Asked if there was any connection between this instance of racial violence and PEGIDA, co-organiser Kathrin Oertal reiterated her movement’s condemnation of all forms of violence, but added ‘if there is resentment on the streets of Dresden, it was there before we existed’. There are two important points to make here:
Firstly, claiming that ‘it was like that before we got here’ is weak, disingenuous rhetoric . Nevertheless, it distances PEGIDA from the suspected neo-Nazis who committed the crime. As such, the views associated with PEGIDA are unsullied, and the image of real racism remains with the marginal neo-Nazi trope. Secondly, while the violence is condemned, resentment of refugees is not. Nor was there elaboration on why a refugee would be resented in the first place let alone there being a discussion of the possibility that PEGIDA has added to such resentment.. Is the reason a refugee is stabbed to death supposed to be self-evident?
As PEGIDA emphasies how normal or mainstream they are, the neo-Nazi trope is also very important to act as a point of contrast. Thus, when Dresden Technical University published a paper in January, it came as a kind of get-out-of-jail-free card for PEGIDA:‘The ‘typical’ PEGIDA-demonstrator is middle-class, well-educated, employed, has above-average income when compared to the rest of Saxony, is 48-years-old, male, non-religious, has no party affiliation and comes from Dresden or Saxony.’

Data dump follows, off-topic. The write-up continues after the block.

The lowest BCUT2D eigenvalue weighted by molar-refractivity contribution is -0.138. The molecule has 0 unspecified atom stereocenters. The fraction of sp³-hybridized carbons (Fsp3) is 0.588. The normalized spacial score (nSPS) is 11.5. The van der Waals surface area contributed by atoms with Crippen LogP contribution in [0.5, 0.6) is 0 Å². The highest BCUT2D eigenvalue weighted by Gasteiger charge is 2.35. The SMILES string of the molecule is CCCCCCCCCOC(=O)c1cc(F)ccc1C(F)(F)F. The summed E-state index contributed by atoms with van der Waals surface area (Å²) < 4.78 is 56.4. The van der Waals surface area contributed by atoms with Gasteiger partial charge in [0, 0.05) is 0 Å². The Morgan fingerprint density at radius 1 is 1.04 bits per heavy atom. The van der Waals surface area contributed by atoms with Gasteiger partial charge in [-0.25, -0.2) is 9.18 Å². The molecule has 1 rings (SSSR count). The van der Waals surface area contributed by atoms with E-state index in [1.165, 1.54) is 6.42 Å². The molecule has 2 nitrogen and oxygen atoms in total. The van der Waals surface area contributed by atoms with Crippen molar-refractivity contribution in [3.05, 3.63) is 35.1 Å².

As a popular movement, PEGIDA claims legitimacy for its xenophobic and Islamophobic views by the very normalcy of its members. This legitimacy can only be maintained if the myth of racism exists only on the extremist fringes is maintained. Remove the myth, remove the legitimacy. To remain popular however, Germany’s leaders are reluctant to remove the myth and have therefore avoided directly targeting PEGIDA’s followers. Instead they have focused their criticisms on PEGIDA’s leaders, labelling them Rattenfängern as an allusion to the fabled pied-piper’s ability to lead people astray. Blaming only a few reinforces the myth that racism exists only in a small minority of the population.
Ralf Jäger of the SPD (Sozialdemokratische Partei Deutschlands) came out early to ‘express concern that people from the middle of our society who have a fear of Islamisation’ were being hoodwinked by ‘neo-Nazis in pinstripes’. The implication is that right-wing extremism should simply leave quietly ignorant, Islamophobic people alone. Rather, there should be concern that people in the ‘middle’ of German society are Islamophobic in the first place. Chancellor Angela Merkel however, shared sentiments similar to Jäger’s in her New Year address:
I say to all those who go to such demonstrations, do not follow those who have called the rallies as all too often there is prejudice, coldness, even hatred in their hearts.